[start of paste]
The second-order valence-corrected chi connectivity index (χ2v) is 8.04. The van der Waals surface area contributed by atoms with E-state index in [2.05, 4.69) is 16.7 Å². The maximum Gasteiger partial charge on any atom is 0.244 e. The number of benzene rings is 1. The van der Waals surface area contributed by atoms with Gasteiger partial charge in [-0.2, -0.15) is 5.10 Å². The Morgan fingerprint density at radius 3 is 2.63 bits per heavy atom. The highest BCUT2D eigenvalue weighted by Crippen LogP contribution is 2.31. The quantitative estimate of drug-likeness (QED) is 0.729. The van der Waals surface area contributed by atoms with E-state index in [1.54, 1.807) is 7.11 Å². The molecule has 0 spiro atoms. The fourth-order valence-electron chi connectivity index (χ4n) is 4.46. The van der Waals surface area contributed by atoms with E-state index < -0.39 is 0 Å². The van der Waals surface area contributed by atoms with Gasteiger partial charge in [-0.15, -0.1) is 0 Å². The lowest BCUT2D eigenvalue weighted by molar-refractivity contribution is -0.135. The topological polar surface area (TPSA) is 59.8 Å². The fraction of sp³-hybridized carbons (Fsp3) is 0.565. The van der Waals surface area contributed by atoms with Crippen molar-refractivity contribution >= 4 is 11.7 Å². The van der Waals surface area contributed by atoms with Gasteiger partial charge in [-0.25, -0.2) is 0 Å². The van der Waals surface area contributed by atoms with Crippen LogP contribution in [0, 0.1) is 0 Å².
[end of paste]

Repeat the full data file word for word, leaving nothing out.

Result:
The second-order valence-corrected chi connectivity index (χ2v) is 8.04. The van der Waals surface area contributed by atoms with E-state index in [2.05, 4.69) is 16.7 Å². The maximum Gasteiger partial charge on any atom is 0.244 e. The number of benzene rings is 1. The van der Waals surface area contributed by atoms with Gasteiger partial charge in [-0.2, -0.15) is 5.10 Å². The Morgan fingerprint density at radius 3 is 2.63 bits per heavy atom. The highest BCUT2D eigenvalue weighted by Crippen LogP contribution is 2.31. The quantitative estimate of drug-likeness (QED) is 0.729. The van der Waals surface area contributed by atoms with E-state index in [1.54, 1.807) is 7.11 Å². The molecule has 0 spiro atoms. The fourth-order valence-electron chi connectivity index (χ4n) is 4.46. The van der Waals surface area contributed by atoms with E-state index < -0.39 is 0 Å². The van der Waals surface area contributed by atoms with Gasteiger partial charge in [-0.15, -0.1) is 0 Å². The lowest BCUT2D eigenvalue weighted by molar-refractivity contribution is -0.135. The topological polar surface area (TPSA) is 59.8 Å². The fraction of sp³-hybridized carbons (Fsp3) is 0.565. The van der Waals surface area contributed by atoms with Crippen molar-refractivity contribution >= 4 is 11.7 Å². The van der Waals surface area contributed by atoms with Gasteiger partial charge in [-0.25, -0.2) is 0 Å². The van der Waals surface area contributed by atoms with Crippen LogP contribution in [0, 0.1) is 0 Å².